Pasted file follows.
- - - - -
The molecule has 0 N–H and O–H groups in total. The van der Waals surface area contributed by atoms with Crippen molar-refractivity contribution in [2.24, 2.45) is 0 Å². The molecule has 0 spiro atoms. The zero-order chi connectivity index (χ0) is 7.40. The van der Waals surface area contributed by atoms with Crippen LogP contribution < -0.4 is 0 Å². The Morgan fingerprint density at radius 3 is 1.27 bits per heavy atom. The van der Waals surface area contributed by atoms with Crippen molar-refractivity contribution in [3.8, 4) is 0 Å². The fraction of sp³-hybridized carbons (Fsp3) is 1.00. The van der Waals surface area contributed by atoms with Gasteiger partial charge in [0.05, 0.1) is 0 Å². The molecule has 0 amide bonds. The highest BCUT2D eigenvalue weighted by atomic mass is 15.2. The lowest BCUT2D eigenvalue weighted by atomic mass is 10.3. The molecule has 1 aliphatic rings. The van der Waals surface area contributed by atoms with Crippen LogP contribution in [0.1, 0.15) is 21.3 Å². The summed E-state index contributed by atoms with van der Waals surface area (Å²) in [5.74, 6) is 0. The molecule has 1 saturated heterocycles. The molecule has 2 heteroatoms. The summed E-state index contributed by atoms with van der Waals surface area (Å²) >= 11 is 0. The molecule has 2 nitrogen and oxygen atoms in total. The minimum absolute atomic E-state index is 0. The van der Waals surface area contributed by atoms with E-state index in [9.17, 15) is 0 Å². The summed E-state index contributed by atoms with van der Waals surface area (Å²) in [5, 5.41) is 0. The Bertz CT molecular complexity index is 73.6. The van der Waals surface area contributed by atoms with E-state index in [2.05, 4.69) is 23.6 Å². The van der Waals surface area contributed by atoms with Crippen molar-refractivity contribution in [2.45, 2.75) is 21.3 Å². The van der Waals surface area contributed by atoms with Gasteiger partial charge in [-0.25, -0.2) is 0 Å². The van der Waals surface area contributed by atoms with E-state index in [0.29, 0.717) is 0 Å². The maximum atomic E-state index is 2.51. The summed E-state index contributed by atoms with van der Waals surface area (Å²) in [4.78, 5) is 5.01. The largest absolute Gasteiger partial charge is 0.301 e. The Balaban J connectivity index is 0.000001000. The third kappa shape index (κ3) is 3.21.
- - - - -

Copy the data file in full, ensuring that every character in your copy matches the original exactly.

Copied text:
The molecule has 0 N–H and O–H groups in total. The van der Waals surface area contributed by atoms with Crippen molar-refractivity contribution in [2.24, 2.45) is 0 Å². The molecule has 0 spiro atoms. The zero-order chi connectivity index (χ0) is 7.40. The van der Waals surface area contributed by atoms with Crippen LogP contribution < -0.4 is 0 Å². The Morgan fingerprint density at radius 3 is 1.27 bits per heavy atom. The van der Waals surface area contributed by atoms with Crippen molar-refractivity contribution in [3.8, 4) is 0 Å². The fraction of sp³-hybridized carbons (Fsp3) is 1.00. The van der Waals surface area contributed by atoms with Gasteiger partial charge in [0.05, 0.1) is 0 Å². The molecule has 0 amide bonds. The highest BCUT2D eigenvalue weighted by atomic mass is 15.2. The lowest BCUT2D eigenvalue weighted by atomic mass is 10.3. The molecule has 1 aliphatic rings. The van der Waals surface area contributed by atoms with Crippen LogP contribution in [0.1, 0.15) is 21.3 Å². The summed E-state index contributed by atoms with van der Waals surface area (Å²) in [5.74, 6) is 0. The molecule has 1 saturated heterocycles. The molecule has 2 heteroatoms. The summed E-state index contributed by atoms with van der Waals surface area (Å²) >= 11 is 0. The molecule has 2 nitrogen and oxygen atoms in total. The minimum absolute atomic E-state index is 0. The van der Waals surface area contributed by atoms with E-state index in [9.17, 15) is 0 Å². The summed E-state index contributed by atoms with van der Waals surface area (Å²) in [5, 5.41) is 0. The Bertz CT molecular complexity index is 73.6. The van der Waals surface area contributed by atoms with E-state index in [2.05, 4.69) is 23.6 Å². The van der Waals surface area contributed by atoms with Crippen molar-refractivity contribution in [2.45, 2.75) is 21.3 Å². The van der Waals surface area contributed by atoms with Gasteiger partial charge in [-0.25, -0.2) is 0 Å². The van der Waals surface area contributed by atoms with E-state index in [0.29, 0.717) is 0 Å². The maximum atomic E-state index is 2.51. The summed E-state index contributed by atoms with van der Waals surface area (Å²) in [4.78, 5) is 5.01. The largest absolute Gasteiger partial charge is 0.301 e. The Balaban J connectivity index is 0.000001000. The third kappa shape index (κ3) is 3.21.